Vladimir Putin predictably submitted Mikhail Mishustin to the State Duma for approval as a candidate for prime minister. Mishustin had served as prime minister for four years, had not caused any major trouble or conflicts and had not fallen out of favour with the president, although he had refrained for a long time from directly and publicly expressing his support for the war. In this sense, his reappointment as prime minister was logical and even inevitable. However, elite groups that might have nothing against the head of government personally still hoped to see a new face appointed as prime minister. At the end of last year, various assumptions about who would lead the government after the elections circulated on various Telegram channels, which have become the main source of rumours (and, thus, also a thermometer of the mood of influential players). Some expected Moscow mayor Sergei Sobyanin to become prime minister. Others thought that Dmitry Medvedev would return to the post. Still others believed that either Dmitry Patrushev, agriculture minister and son of Security Council Secretary Nikolai Patrushev, or Sergei Tsivilev, husband of Putin’s niece and governor of the Kemerovo region, were the most likely candidates for the job.

Rumours of Mishustin’s replacement continued to circulate even in the final days before his reappointment. The appearance of Sobyanin, Tsivilev or Patrushev in the prime minister’s chair would have meant new scenarios for the entire system. In the first case, the style of governance would have changed: the mayor of Moscow is more oriented towards successful semi-authoritarian and authoritarian regimes in Asia. The appointment of Tsivilev or Patrushev would signal the system’s transition to a hereditary form of government. This is unlikely to meet the expectations of most elite groups, but the very expectation of new developments and the willingness to discuss some alternative scenarios shows that influential players are tired of the current state of affairs and are waiting for change.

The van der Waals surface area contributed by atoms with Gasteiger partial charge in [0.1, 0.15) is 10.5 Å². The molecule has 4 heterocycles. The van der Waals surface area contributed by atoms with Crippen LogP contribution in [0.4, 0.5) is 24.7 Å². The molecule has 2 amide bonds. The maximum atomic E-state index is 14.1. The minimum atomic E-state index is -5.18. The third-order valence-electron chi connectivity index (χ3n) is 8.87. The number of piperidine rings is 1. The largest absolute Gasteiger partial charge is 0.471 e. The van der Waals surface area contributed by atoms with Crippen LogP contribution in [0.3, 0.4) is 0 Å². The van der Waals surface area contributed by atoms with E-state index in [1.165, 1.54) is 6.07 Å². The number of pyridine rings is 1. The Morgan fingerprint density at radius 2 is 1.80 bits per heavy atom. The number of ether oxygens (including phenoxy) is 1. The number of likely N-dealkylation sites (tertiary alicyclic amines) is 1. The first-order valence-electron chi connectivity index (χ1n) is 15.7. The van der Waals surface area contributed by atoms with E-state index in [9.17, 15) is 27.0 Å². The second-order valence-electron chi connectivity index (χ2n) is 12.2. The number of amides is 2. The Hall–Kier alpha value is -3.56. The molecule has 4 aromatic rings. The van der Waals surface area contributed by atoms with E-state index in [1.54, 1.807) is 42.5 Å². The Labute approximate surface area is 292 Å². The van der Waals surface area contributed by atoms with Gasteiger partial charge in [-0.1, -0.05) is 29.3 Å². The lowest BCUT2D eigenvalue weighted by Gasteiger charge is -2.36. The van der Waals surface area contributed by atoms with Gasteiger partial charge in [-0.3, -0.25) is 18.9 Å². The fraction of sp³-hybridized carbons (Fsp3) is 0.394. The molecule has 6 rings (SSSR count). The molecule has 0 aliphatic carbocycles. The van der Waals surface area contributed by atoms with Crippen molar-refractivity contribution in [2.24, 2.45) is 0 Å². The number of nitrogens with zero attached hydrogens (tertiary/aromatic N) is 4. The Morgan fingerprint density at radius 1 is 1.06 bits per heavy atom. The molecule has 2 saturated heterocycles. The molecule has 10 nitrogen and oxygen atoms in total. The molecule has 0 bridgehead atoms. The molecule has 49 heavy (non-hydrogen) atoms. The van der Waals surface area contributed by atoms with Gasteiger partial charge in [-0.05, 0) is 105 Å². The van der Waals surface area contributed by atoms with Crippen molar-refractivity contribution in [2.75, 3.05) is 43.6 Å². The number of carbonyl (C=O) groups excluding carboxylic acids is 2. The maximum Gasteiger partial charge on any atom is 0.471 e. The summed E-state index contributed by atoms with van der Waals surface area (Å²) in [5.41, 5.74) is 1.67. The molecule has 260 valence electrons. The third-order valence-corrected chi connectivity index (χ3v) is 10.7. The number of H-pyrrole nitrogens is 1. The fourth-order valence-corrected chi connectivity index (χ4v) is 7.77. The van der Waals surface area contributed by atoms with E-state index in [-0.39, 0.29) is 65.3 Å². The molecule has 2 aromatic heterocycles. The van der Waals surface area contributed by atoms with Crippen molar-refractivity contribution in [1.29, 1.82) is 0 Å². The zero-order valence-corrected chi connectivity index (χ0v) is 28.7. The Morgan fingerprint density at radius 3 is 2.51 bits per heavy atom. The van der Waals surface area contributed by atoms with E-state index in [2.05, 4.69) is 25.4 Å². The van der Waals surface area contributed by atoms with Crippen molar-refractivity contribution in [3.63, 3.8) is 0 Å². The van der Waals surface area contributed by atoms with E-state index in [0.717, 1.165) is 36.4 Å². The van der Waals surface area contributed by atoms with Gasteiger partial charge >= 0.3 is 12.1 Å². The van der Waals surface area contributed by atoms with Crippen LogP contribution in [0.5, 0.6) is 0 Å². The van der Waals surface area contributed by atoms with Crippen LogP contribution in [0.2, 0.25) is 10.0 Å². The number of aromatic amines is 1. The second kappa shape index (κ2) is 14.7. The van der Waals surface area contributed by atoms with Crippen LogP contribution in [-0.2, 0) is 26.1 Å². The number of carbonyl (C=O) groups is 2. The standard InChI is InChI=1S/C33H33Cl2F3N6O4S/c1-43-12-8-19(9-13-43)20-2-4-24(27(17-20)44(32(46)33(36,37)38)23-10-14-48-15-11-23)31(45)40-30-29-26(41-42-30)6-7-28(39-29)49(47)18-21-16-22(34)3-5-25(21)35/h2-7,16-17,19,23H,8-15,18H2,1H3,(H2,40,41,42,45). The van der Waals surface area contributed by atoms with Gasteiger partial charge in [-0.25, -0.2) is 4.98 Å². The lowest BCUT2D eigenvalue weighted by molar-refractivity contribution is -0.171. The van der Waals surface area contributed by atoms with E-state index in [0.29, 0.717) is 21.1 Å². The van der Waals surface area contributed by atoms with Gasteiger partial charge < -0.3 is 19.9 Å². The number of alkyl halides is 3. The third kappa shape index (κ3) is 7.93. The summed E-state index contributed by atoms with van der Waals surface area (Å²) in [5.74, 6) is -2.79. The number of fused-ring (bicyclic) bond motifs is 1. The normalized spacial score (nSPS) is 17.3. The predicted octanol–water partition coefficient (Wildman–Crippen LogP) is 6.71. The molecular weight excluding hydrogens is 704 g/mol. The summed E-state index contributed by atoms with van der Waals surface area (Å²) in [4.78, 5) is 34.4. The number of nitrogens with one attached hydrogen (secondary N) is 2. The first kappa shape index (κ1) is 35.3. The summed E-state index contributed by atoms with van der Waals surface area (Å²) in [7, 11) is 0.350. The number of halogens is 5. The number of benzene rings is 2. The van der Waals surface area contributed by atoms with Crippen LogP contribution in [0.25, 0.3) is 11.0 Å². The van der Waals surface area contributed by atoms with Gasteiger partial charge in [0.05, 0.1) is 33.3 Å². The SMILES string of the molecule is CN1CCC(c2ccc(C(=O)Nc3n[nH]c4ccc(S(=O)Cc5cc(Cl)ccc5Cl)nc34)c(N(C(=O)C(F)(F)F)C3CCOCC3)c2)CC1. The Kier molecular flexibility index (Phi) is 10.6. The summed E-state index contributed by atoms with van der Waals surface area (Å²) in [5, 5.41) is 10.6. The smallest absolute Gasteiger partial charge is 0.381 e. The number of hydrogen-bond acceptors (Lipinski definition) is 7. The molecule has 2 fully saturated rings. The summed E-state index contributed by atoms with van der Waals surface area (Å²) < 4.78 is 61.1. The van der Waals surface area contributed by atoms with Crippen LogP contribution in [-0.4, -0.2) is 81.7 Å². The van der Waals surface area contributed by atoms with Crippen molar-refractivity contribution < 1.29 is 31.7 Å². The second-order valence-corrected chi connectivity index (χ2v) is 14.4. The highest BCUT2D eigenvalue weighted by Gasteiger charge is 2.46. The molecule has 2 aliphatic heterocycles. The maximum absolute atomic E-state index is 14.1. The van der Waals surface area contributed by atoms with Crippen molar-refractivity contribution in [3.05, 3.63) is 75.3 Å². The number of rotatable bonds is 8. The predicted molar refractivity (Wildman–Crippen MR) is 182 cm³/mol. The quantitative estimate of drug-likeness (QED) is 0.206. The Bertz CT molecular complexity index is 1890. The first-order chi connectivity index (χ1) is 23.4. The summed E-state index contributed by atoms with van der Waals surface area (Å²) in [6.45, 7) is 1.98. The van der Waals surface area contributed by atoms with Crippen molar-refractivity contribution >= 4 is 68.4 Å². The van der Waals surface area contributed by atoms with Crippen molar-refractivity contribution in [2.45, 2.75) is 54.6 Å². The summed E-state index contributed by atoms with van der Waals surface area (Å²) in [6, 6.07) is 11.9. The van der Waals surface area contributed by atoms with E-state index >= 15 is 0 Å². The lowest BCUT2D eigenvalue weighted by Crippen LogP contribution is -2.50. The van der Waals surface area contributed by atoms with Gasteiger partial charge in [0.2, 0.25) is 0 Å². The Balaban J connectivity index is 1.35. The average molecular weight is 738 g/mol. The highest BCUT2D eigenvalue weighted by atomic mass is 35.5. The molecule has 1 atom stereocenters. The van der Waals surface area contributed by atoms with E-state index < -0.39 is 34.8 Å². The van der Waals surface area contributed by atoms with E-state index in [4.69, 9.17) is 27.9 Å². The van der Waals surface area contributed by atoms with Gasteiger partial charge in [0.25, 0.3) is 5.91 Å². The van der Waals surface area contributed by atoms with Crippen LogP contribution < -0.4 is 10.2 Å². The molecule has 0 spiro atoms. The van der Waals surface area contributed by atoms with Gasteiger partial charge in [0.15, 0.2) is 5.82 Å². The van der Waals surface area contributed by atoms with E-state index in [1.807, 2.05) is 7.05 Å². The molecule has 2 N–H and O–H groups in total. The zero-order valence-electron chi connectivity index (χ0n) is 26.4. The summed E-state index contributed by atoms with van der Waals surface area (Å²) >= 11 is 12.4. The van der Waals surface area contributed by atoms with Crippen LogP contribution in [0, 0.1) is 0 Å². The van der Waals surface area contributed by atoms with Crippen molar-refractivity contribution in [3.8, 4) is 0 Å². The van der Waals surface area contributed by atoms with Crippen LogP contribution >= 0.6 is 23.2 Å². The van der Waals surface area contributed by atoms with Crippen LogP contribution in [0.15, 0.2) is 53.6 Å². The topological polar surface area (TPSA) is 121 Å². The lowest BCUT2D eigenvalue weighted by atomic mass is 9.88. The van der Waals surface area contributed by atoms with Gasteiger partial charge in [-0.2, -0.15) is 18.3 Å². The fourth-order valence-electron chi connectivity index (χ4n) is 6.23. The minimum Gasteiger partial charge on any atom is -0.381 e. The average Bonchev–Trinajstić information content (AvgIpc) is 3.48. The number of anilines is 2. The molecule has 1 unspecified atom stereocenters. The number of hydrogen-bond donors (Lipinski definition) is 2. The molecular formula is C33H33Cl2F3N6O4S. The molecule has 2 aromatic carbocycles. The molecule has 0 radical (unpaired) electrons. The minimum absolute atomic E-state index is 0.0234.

Putin once again demonstrated how deeply conservative he is, by not firing the prime minister or most of the key ministers. And here the president’s tactical instincts are not failing him: the government’s technocrats are doing a good job of countering sanctions, so replacing them with obscure «hereditary princes» like Tsivilev and Patrushev is simply harmful. Sobyanin’s arrival to the government would lead to an inevitable readjustment, which could critically affect the country’s manageability in a time of war. From a strategic point of view, however, this conservatism will inevitably lead to a multiplication of intra-elite conflicts, that are bound to become more or more fierce. The prime minister and his subordinates will not be very comfortable working under such conditions.

Apocalypse of Patriarch Kirill

Putin’s inauguration has finally turned into a ceremonial event where members of Russia’s power vertical can once again pledge their loyalty to the country’s leader, and observers well-versed in Russian politics can hazard a guess as to which officials have fallen out of favour and which are still in Putin’s good graces. Patriarch Kirill had clearly set his sights on winning this loyalty contest, as he wanted Putin to rule the country until the end of the 21st century. But Kirill’s attempt was not very successful. Even the media loyal to the authorities presented the Patriarch’s remarks in an ironic way, and his statement itself disappeared from the Moscow Patriarchate’s website. The primate of the Russian Orthodox Church touched on a subject that makes Putin and his system as a whole very uneasy: the end of presidential powers (albeit in connection with Putin’s death) and the end of the regime as such.